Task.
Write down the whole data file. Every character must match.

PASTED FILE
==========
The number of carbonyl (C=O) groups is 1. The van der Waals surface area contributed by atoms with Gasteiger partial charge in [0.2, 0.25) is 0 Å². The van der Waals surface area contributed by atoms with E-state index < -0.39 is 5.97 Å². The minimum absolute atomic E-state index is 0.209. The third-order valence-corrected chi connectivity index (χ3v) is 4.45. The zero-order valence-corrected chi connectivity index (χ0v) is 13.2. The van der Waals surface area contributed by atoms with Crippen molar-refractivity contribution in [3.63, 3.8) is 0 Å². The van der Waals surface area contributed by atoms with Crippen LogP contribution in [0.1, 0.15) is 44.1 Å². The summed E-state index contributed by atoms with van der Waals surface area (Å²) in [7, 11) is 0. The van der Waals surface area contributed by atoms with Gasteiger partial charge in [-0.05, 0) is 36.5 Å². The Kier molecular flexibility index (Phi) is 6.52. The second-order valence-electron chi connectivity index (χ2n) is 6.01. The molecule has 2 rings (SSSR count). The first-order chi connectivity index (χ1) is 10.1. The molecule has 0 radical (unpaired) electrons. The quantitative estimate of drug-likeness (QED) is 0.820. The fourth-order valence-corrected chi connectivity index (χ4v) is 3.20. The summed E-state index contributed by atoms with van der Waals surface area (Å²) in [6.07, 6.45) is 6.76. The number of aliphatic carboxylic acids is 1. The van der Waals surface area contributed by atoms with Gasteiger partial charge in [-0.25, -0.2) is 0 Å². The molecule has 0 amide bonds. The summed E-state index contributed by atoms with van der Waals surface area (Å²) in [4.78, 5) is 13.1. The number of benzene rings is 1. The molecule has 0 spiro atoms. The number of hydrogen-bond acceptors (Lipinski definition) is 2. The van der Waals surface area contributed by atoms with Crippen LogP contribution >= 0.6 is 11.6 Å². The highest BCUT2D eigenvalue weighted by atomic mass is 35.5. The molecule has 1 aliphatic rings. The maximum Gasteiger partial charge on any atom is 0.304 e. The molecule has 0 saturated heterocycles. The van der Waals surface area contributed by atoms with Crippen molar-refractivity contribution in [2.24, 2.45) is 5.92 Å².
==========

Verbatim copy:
The number of carbonyl (C=O) groups is 1. The van der Waals surface area contributed by atoms with Gasteiger partial charge in [0.2, 0.25) is 0 Å². The van der Waals surface area contributed by atoms with E-state index < -0.39 is 5.97 Å². The minimum absolute atomic E-state index is 0.209. The third-order valence-corrected chi connectivity index (χ3v) is 4.45. The zero-order valence-corrected chi connectivity index (χ0v) is 13.2. The van der Waals surface area contributed by atoms with Crippen molar-refractivity contribution in [3.63, 3.8) is 0 Å². The van der Waals surface area contributed by atoms with Crippen LogP contribution in [0.1, 0.15) is 44.1 Å². The summed E-state index contributed by atoms with van der Waals surface area (Å²) in [7, 11) is 0. The van der Waals surface area contributed by atoms with Gasteiger partial charge in [-0.05, 0) is 36.5 Å². The Kier molecular flexibility index (Phi) is 6.52. The second-order valence-electron chi connectivity index (χ2n) is 6.01. The molecule has 2 rings (SSSR count). The first-order chi connectivity index (χ1) is 10.1. The molecule has 0 radical (unpaired) electrons. The quantitative estimate of drug-likeness (QED) is 0.820. The fourth-order valence-corrected chi connectivity index (χ4v) is 3.20. The summed E-state index contributed by atoms with van der Waals surface area (Å²) in [6.07, 6.45) is 6.76. The number of aliphatic carboxylic acids is 1. The van der Waals surface area contributed by atoms with Gasteiger partial charge in [-0.25, -0.2) is 0 Å². The molecule has 0 amide bonds. The summed E-state index contributed by atoms with van der Waals surface area (Å²) in [4.78, 5) is 13.1. The number of benzene rings is 1. The molecule has 0 spiro atoms. The number of hydrogen-bond acceptors (Lipinski definition) is 2. The van der Waals surface area contributed by atoms with Crippen LogP contribution >= 0.6 is 11.6 Å². The highest BCUT2D eigenvalue weighted by atomic mass is 35.5. The molecule has 1 aliphatic rings. The maximum Gasteiger partial charge on any atom is 0.304 e. The molecule has 0 saturated heterocycles. The van der Waals surface area contributed by atoms with Crippen molar-refractivity contribution in [2.24, 2.45) is 5.92 Å².